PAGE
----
Mind you, The Boston Globe investigative reporters and the Center for Responsive Politics have done a public service by showing us that the Thornton partners or, as the Globe sees it, the Thornton firm has sought to grease the wheels of the political system in the quest for favorable action on legislation that might impact the firm’s wildly successful mass personal injury law practice.
But media disclosure of how big-dollar political donors can dress-up the collective origins of the money, while being a vital public service, is not the equivalent of spotting the commission of a crime. Indeed, when it comes to the campaign finance laws, it is often the law, as Dickens might say, that “is an ass, a[n] idiot.” Congress (even while having its hand out at election time) seeks to restrict such contributions as if they were bribes, while the Supreme Court, recognizing that campaign money is the equivalent of political speech, narrows or knocks down the restrictions.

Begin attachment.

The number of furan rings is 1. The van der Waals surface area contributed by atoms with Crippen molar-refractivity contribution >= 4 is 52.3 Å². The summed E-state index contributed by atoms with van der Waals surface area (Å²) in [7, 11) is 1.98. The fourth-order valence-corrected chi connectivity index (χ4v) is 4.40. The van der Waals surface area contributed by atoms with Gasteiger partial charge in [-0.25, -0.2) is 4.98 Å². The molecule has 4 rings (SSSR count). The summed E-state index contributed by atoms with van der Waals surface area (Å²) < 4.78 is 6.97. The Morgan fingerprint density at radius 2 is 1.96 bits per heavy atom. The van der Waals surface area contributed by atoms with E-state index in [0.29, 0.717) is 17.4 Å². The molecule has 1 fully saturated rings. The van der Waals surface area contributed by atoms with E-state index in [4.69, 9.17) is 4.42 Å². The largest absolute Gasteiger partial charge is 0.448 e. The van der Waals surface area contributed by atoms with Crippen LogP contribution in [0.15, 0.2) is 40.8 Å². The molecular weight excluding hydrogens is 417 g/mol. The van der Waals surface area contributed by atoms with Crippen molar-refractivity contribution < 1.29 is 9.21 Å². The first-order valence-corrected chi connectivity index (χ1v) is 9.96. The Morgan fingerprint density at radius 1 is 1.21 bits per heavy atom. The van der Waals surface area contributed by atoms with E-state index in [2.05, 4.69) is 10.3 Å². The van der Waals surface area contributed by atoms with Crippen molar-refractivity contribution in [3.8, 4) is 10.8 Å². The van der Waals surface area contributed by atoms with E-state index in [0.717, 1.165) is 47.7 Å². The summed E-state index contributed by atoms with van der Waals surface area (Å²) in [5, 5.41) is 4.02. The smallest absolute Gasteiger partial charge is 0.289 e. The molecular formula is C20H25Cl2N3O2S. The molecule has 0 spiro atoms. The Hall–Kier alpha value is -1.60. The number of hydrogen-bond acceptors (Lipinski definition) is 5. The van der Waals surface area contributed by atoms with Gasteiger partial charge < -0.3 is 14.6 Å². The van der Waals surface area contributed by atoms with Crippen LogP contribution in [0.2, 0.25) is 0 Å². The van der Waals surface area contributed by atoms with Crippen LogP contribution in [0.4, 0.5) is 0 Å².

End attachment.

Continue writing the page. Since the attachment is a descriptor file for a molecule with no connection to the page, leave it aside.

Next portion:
It is time for us to stop equating the two. Exposing the role of big money in politics serves a salutary purpose even when there are no crimes involved. Civil libertarians believe – as should journalists – that sunlight can be the best disinfectant even when prison does not result from political exposés.
In Another Matter